He leans the entire length of his body against a geometric garden carved into the standing oak panel. At three feet high, it is still one foot taller than him. You watch his fingers travel over the intersections of the pattern, feeling for edges, delighting in the hollows. They find an open octagon.
He aligns his head and peers through. He places his eye against the tiny aperture as steadily as a gunman places his eye against the sight. As tenderly as a filmmaker holds his eye against the viewfinder.
The Imam, wearing jeans under his robes, approaches a man standing by the entrance. They hug and their eyes scan the spaces behind each other’s back.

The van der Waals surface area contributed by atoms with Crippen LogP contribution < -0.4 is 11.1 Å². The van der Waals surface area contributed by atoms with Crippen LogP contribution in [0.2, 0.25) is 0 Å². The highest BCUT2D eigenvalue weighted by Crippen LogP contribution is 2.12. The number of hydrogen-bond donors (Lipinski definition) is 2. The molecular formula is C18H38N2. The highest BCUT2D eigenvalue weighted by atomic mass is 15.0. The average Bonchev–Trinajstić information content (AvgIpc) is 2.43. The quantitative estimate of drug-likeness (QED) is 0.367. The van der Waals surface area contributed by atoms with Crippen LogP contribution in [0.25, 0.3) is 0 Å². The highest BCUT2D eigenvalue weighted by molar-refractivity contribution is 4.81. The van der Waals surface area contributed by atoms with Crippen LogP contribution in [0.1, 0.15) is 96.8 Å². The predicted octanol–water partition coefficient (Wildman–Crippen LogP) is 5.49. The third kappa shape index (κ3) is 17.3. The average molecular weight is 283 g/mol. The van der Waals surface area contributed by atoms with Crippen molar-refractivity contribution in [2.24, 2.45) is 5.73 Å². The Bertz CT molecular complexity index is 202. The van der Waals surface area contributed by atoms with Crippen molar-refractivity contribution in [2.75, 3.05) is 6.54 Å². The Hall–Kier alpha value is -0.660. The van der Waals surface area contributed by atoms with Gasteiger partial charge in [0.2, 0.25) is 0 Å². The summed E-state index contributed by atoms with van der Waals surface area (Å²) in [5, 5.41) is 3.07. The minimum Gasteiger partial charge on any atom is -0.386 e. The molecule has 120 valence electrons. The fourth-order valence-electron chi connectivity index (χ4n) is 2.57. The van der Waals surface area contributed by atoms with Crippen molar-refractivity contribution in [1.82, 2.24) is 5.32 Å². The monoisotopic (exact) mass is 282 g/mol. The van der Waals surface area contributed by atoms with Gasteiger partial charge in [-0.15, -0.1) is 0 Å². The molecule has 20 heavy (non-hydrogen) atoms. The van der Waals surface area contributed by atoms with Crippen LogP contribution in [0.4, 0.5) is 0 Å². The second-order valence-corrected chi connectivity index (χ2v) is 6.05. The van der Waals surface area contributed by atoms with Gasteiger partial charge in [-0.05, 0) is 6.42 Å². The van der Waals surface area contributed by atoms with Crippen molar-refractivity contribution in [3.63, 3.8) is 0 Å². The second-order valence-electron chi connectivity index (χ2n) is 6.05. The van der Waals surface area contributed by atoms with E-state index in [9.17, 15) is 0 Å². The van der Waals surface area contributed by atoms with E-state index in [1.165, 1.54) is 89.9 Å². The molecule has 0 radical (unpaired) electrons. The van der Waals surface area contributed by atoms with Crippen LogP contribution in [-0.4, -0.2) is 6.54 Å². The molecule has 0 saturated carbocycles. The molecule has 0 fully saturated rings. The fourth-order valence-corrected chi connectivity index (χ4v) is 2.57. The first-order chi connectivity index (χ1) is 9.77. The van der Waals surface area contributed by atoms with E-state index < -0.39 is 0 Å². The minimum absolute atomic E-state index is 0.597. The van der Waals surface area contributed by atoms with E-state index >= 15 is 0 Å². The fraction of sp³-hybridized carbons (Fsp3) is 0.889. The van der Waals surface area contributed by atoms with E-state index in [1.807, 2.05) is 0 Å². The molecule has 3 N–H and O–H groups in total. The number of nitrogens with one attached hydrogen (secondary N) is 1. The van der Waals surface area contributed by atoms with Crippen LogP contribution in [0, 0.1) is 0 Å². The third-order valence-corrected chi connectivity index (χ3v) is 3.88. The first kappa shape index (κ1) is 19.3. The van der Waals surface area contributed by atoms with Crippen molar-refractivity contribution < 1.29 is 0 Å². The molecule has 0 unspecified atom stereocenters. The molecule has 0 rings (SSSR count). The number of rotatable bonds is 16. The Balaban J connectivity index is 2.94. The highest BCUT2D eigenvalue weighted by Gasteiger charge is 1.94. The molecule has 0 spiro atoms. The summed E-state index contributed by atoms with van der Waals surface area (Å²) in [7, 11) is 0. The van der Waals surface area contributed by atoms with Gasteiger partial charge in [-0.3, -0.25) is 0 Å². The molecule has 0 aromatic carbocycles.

Sometimes a gunman and a filmmaker can be the same person. This morning you heard that sometimes that happens. That sometimes they can shoot two things at once—a human and a livestream.
The mothers huddle together like points in a seven-fold tessellation, purposeful but unnatural. They whisper and their eyes triangulate the distance between themselves, their children and the exits.
You turn to search for your tiny observer and find him still pressed against his precise peephole. The relief you are ashamed to feel stretches up to be held and you gather it against your heart, safe and warm on your chest. It wasn’t you and it wasn’t here. Not today.